The Social Security Administration and Veteran Affairs has teamed up with The eHealth Exchange, an initiative of The Sequoia Project on a new Health IT initiative that enables all Social Security disability case processing sites to receive medical records electronically from all VA facilities. As part of the new health IT initiative, Veterans will receive a faster decision on their Social Security disability claim, speeding them and their dependents through this new process. Both agencies will save time and money with an automatic request through the eHealth Exchange.
The new Health IT program was tested successfully at Social Security locations around the country. Today on Veteran’s Day, November 11, the eHealth Exchange is now live, nationally, to all Social Security disability case processing sites. Social Security requests nearly 15 million medical records annually from healthcare providers and organizations to make medical decisions on about three million disability claims. Medical documentation is essential to make a disability determination. Historically, the agency obtained medical records through a manual process (mail, fax, secure mail). This new national initiative puts in place an automated process to obtain medical records electronically without human intervention.
The largest health data sharing network of its kind, the eHealth Exchange network includes participation from nearly 50% of all U.S. hospitals, four federal agencies, more than 31,000 medical groups, more than 3,400 dialysis centers, and more than 8,300 pharmacies, such as Walgreens and CVS MinuteClinic. The eHealth Exchange is already the principal way that private sector healthcare providers are able share health information with federal agencies to support patient care and increasingly between and among federal agencies.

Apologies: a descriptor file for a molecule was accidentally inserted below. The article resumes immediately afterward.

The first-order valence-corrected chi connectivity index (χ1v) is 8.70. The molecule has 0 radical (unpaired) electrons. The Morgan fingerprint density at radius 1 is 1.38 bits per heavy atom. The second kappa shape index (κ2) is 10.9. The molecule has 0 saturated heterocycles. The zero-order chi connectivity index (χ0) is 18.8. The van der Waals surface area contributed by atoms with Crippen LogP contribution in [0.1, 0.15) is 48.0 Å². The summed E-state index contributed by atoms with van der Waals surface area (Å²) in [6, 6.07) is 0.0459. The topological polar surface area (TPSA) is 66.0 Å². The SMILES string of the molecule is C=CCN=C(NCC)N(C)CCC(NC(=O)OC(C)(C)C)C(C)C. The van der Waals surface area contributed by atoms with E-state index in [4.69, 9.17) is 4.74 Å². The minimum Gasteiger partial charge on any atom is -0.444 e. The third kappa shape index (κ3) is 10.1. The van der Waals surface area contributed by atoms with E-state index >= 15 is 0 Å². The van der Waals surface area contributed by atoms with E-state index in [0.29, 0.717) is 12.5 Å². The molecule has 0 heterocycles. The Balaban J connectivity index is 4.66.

This partnership adds the VA to Social Security’s more than 50 other Health IT partners, including the Department of Defense, in approximately 7,000 facilities across the United States providing electronic health records. Social Security’s goal is to continue expanding the number of healthcare organizations and federal agencies providing electronic health records within a safe and secure environment.
“VA is currently improving quality of life by enabling Veterans to share their health information with federal partners and integrating their data into a safe and secure health-related consumer application,” said Dr. David Shulkin, Under Secretary for Health of the Department of Veterans Affairs in a statement. “Currently, when eligible Veterans apply for Social Security Disability Insurance benefits the average wait time for Social Security to receive paper records from VA can take months; this partnership allows Social Security and VA to share the Veteran’s health information electronically in minutes. The Social Security and VA partnership allows VA to continue to be a leader in interoperability efforts among federal partners while improving overall quality of life for our Veteran patients.”
Being able to share health records with non-military health facilities is critical to effectively care for military personnel and their families. This is illustrated by the fact that in 2015, roughly one-third of outpatient and 40% of inpatient care for MHS beneficiaries was provided by private, non-military care providers. Approximately one-third of MHS prescriptions were filled in the private sector as well.